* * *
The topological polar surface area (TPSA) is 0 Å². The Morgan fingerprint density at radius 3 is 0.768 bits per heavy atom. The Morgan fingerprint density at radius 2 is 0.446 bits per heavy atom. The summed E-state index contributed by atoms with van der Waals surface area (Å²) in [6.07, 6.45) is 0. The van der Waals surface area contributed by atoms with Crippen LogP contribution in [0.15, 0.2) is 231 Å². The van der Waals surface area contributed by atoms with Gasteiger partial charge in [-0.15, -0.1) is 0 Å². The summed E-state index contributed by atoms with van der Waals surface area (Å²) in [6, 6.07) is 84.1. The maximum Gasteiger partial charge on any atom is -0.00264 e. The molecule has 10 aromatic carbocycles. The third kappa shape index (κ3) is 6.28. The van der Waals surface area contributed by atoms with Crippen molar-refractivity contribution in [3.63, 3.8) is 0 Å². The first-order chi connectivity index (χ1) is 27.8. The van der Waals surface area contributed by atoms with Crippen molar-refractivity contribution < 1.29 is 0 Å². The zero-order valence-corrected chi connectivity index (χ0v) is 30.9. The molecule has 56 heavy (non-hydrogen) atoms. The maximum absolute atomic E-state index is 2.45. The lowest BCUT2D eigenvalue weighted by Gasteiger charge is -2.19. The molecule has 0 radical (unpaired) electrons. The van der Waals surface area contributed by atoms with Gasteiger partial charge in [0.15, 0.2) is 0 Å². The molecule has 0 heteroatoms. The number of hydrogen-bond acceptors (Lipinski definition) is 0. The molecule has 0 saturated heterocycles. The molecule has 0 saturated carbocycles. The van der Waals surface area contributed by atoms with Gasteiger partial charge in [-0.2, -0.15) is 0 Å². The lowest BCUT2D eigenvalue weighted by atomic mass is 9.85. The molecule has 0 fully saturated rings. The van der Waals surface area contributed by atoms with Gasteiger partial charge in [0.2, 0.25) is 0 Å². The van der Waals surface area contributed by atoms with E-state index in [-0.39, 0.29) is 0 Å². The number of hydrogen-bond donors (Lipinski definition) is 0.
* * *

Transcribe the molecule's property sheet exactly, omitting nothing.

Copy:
The topological polar surface area (TPSA) is 0 Å². The Morgan fingerprint density at radius 3 is 0.768 bits per heavy atom. The Morgan fingerprint density at radius 2 is 0.446 bits per heavy atom. The summed E-state index contributed by atoms with van der Waals surface area (Å²) in [6.07, 6.45) is 0. The van der Waals surface area contributed by atoms with Crippen LogP contribution in [0.15, 0.2) is 231 Å². The van der Waals surface area contributed by atoms with Gasteiger partial charge in [-0.15, -0.1) is 0 Å². The summed E-state index contributed by atoms with van der Waals surface area (Å²) in [6, 6.07) is 84.1. The maximum Gasteiger partial charge on any atom is -0.00264 e. The molecule has 10 aromatic carbocycles. The third kappa shape index (κ3) is 6.28. The van der Waals surface area contributed by atoms with Crippen molar-refractivity contribution in [3.63, 3.8) is 0 Å². The first-order chi connectivity index (χ1) is 27.8. The van der Waals surface area contributed by atoms with Crippen molar-refractivity contribution < 1.29 is 0 Å². The zero-order valence-corrected chi connectivity index (χ0v) is 30.9. The molecule has 56 heavy (non-hydrogen) atoms. The maximum absolute atomic E-state index is 2.45. The lowest BCUT2D eigenvalue weighted by Gasteiger charge is -2.19. The molecule has 0 radical (unpaired) electrons. The van der Waals surface area contributed by atoms with Gasteiger partial charge in [0.15, 0.2) is 0 Å². The molecule has 0 heteroatoms. The number of hydrogen-bond acceptors (Lipinski definition) is 0. The molecule has 0 saturated heterocycles. The molecule has 0 saturated carbocycles. The van der Waals surface area contributed by atoms with Gasteiger partial charge in [-0.2, -0.15) is 0 Å². The lowest BCUT2D eigenvalue weighted by atomic mass is 9.85. The molecule has 0 fully saturated rings. The van der Waals surface area contributed by atoms with Gasteiger partial charge in [0.2, 0.25) is 0 Å². The van der Waals surface area contributed by atoms with E-state index in [-0.39, 0.29) is 0 Å². The number of hydrogen-bond donors (Lipinski definition) is 0.